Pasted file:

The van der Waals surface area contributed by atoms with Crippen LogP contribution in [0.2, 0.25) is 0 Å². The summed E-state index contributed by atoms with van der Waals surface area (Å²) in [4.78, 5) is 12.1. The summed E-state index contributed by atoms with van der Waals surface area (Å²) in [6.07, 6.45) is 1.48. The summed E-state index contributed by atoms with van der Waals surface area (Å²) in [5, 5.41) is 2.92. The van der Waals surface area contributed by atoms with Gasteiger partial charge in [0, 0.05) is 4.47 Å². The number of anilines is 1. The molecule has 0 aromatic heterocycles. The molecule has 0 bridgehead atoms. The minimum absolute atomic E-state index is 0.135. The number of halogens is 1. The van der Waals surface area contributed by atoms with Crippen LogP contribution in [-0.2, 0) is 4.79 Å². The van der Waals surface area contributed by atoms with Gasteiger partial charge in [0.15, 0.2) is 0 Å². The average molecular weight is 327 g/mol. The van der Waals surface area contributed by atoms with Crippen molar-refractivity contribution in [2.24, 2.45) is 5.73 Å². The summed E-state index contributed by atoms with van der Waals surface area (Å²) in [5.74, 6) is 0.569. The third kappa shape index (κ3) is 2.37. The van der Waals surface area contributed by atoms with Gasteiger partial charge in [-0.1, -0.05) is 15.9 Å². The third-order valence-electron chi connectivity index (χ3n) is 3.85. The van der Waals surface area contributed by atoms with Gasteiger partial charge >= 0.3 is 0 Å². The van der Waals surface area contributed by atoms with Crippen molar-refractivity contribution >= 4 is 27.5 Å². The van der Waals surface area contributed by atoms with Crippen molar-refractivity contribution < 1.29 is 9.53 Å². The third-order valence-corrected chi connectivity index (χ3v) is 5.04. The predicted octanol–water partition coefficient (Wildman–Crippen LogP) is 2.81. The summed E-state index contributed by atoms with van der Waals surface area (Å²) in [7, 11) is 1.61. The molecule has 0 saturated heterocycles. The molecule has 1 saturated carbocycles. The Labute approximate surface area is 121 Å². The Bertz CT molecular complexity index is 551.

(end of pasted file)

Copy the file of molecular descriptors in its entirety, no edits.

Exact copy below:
The van der Waals surface area contributed by atoms with Crippen LogP contribution in [0.2, 0.25) is 0 Å². The summed E-state index contributed by atoms with van der Waals surface area (Å²) in [4.78, 5) is 12.1. The summed E-state index contributed by atoms with van der Waals surface area (Å²) in [6.07, 6.45) is 1.48. The summed E-state index contributed by atoms with van der Waals surface area (Å²) in [5, 5.41) is 2.92. The van der Waals surface area contributed by atoms with Gasteiger partial charge in [0, 0.05) is 4.47 Å². The number of anilines is 1. The molecule has 0 aromatic heterocycles. The molecule has 0 bridgehead atoms. The minimum absolute atomic E-state index is 0.135. The number of halogens is 1. The van der Waals surface area contributed by atoms with Crippen LogP contribution in [-0.2, 0) is 4.79 Å². The van der Waals surface area contributed by atoms with Gasteiger partial charge in [0.15, 0.2) is 0 Å². The average molecular weight is 327 g/mol. The van der Waals surface area contributed by atoms with Crippen molar-refractivity contribution in [2.24, 2.45) is 5.73 Å². The summed E-state index contributed by atoms with van der Waals surface area (Å²) in [5.74, 6) is 0.569. The third kappa shape index (κ3) is 2.37. The van der Waals surface area contributed by atoms with Gasteiger partial charge in [-0.1, -0.05) is 15.9 Å². The third-order valence-electron chi connectivity index (χ3n) is 3.85. The van der Waals surface area contributed by atoms with Gasteiger partial charge >= 0.3 is 0 Å². The van der Waals surface area contributed by atoms with Crippen molar-refractivity contribution >= 4 is 27.5 Å². The van der Waals surface area contributed by atoms with Crippen molar-refractivity contribution < 1.29 is 9.53 Å². The third-order valence-corrected chi connectivity index (χ3v) is 5.04. The predicted octanol–water partition coefficient (Wildman–Crippen LogP) is 2.81. The summed E-state index contributed by atoms with van der Waals surface area (Å²) in [7, 11) is 1.61. The molecule has 0 saturated heterocycles. The molecule has 1 saturated carbocycles. The Labute approximate surface area is 121 Å². The Bertz CT molecular complexity index is 551.